Editors' ChoiceGenetics

Rewriting the genome in human embryos

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Science Translational Medicine  30 Aug 2017:
Vol. 9, Issue 405, eaao4215
DOI: 10.1126/scitranslmed.aao4215

Abstract

Researchers have edited the genome of human embryos to correct dominant myocardial disease.

The rapid rise of CRISPR/Cas9 as a tool for genome editing has raised the tantalizing possibility of directly repairing mutations underlying many forms of disease. An explosion of publications in recent years have used Cas9 in vitro or in vivo in a wide variety of models, demonstrating the potential of the approach despite raising questions about efficiency and off-target effects. In a groundbreaking publication, Ma et al. directly injected Cas9 protein into human embryos to correct a dominant mutation in MYBPC3, which causes severe heart defects, and evaluated the rates of both gene correction and off-target editing.

CRISPR-Cas9 works by creating double-strand breaks at specifically targeted sequences of DNA. Targeted repair of the DNA break requires a template DNA, from which the mutated sequence can be rewritten through homology-directed repair. Commonly, a piece of DNA is codelivered along with the Cas9 to provide this repair template. Interestingly, the authors showed that in heterozygous embryos, formed from a normal oocyte fertilized by sperm carrying a MYBPC3 mutation, Cas9-mediated editing is not only efficient but preferentially uses the normal maternal gene rather than the coinjected DNA for template-directed repair. Further, the authors noted that mosaicism, in which not all cells in the embryos were equally edited, occurred when Cas9 protein was delivered after multiple copies of the genome had been formed. However, early coinjection of Cas9 along with sperm, when only one copy of mutated DNA is present in the fertilized oocyte, eliminated mosaic embryos. Edited embryos were maintained until blastocyst stage, and the authors noted no abnormal development or change in the rates of survival. No off-target genome editing was identified in a panel of potential off-target regions that contained similar sequences to the targeted site.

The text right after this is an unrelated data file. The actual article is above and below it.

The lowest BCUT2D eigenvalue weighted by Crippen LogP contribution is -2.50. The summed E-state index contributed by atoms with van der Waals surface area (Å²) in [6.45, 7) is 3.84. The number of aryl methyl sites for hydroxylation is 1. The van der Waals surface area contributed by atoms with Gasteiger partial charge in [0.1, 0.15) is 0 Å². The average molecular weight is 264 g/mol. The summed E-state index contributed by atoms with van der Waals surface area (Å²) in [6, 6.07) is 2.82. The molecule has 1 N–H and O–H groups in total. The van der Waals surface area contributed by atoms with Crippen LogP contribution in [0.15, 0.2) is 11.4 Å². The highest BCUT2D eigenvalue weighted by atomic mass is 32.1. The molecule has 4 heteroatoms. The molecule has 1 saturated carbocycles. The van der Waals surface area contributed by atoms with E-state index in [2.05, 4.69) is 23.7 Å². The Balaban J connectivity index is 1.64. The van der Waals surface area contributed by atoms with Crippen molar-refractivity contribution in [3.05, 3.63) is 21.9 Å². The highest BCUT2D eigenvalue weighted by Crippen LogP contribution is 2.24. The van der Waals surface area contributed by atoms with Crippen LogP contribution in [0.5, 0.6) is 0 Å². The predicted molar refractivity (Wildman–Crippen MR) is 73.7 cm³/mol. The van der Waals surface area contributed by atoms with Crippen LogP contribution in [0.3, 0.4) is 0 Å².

Together, these results highlight the potential power of CRISPR-Cas9-based editing for human disease, while at the same time underscoring obstacles that must be overcome. The authors’ demonstration that the maternal allele is the preferred template for repair suggests that homozygous mutations may prove more challenging to treat. Also, the occurrence of mosaicism in edited embryos would currently be impossible to detect. In addition, the success of this work and the rapid rate of development of CRISPR-Cas9–based tools should stimulate urgent and thoughtful debate about the use of this technology in humans.

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